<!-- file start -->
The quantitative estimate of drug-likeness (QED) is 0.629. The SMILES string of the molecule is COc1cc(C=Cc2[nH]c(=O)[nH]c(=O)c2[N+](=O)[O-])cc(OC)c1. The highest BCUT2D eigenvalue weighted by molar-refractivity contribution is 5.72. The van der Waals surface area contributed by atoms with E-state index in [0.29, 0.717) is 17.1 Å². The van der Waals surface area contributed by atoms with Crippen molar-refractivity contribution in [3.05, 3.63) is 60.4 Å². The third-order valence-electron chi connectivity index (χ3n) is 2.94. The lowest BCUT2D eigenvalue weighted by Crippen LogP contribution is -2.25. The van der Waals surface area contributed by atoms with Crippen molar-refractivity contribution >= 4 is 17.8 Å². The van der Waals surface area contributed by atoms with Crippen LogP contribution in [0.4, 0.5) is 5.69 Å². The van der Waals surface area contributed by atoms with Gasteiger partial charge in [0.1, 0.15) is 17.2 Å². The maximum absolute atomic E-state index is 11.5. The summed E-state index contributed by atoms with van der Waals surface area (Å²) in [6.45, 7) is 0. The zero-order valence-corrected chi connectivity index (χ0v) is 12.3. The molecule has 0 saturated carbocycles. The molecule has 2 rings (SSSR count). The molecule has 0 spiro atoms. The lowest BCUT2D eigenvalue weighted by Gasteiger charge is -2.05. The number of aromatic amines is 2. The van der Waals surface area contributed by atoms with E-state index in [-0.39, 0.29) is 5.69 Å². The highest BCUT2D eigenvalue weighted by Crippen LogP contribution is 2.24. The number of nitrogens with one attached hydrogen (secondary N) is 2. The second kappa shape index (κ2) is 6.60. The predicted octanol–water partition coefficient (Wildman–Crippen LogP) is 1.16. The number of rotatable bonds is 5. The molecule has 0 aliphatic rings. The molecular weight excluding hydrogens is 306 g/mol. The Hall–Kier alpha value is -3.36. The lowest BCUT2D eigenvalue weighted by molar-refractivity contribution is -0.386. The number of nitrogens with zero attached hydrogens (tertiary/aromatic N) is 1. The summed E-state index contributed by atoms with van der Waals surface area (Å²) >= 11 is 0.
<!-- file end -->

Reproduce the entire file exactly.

The quantitative estimate of drug-likeness (QED) is 0.629. The SMILES string of the molecule is COc1cc(C=Cc2[nH]c(=O)[nH]c(=O)c2[N+](=O)[O-])cc(OC)c1. The highest BCUT2D eigenvalue weighted by molar-refractivity contribution is 5.72. The van der Waals surface area contributed by atoms with E-state index in [0.29, 0.717) is 17.1 Å². The van der Waals surface area contributed by atoms with Crippen molar-refractivity contribution in [3.05, 3.63) is 60.4 Å². The third-order valence-electron chi connectivity index (χ3n) is 2.94. The lowest BCUT2D eigenvalue weighted by Crippen LogP contribution is -2.25. The van der Waals surface area contributed by atoms with Crippen molar-refractivity contribution >= 4 is 17.8 Å². The van der Waals surface area contributed by atoms with Crippen LogP contribution in [0.4, 0.5) is 5.69 Å². The van der Waals surface area contributed by atoms with Gasteiger partial charge in [0.1, 0.15) is 17.2 Å². The maximum absolute atomic E-state index is 11.5. The summed E-state index contributed by atoms with van der Waals surface area (Å²) in [6.45, 7) is 0. The zero-order valence-corrected chi connectivity index (χ0v) is 12.3. The molecule has 0 saturated carbocycles. The molecule has 2 rings (SSSR count). The molecule has 0 spiro atoms. The lowest BCUT2D eigenvalue weighted by Gasteiger charge is -2.05. The number of aromatic amines is 2. The van der Waals surface area contributed by atoms with E-state index in [-0.39, 0.29) is 5.69 Å². The highest BCUT2D eigenvalue weighted by Crippen LogP contribution is 2.24. The number of nitrogens with one attached hydrogen (secondary N) is 2. The second kappa shape index (κ2) is 6.60. The predicted octanol–water partition coefficient (Wildman–Crippen LogP) is 1.16. The number of rotatable bonds is 5. The molecule has 0 aliphatic rings. The molecular weight excluding hydrogens is 306 g/mol. The Hall–Kier alpha value is -3.36. The lowest BCUT2D eigenvalue weighted by molar-refractivity contribution is -0.386. The number of nitrogens with zero attached hydrogens (tertiary/aromatic N) is 1. The summed E-state index contributed by atoms with van der Waals surface area (Å²) >= 11 is 0.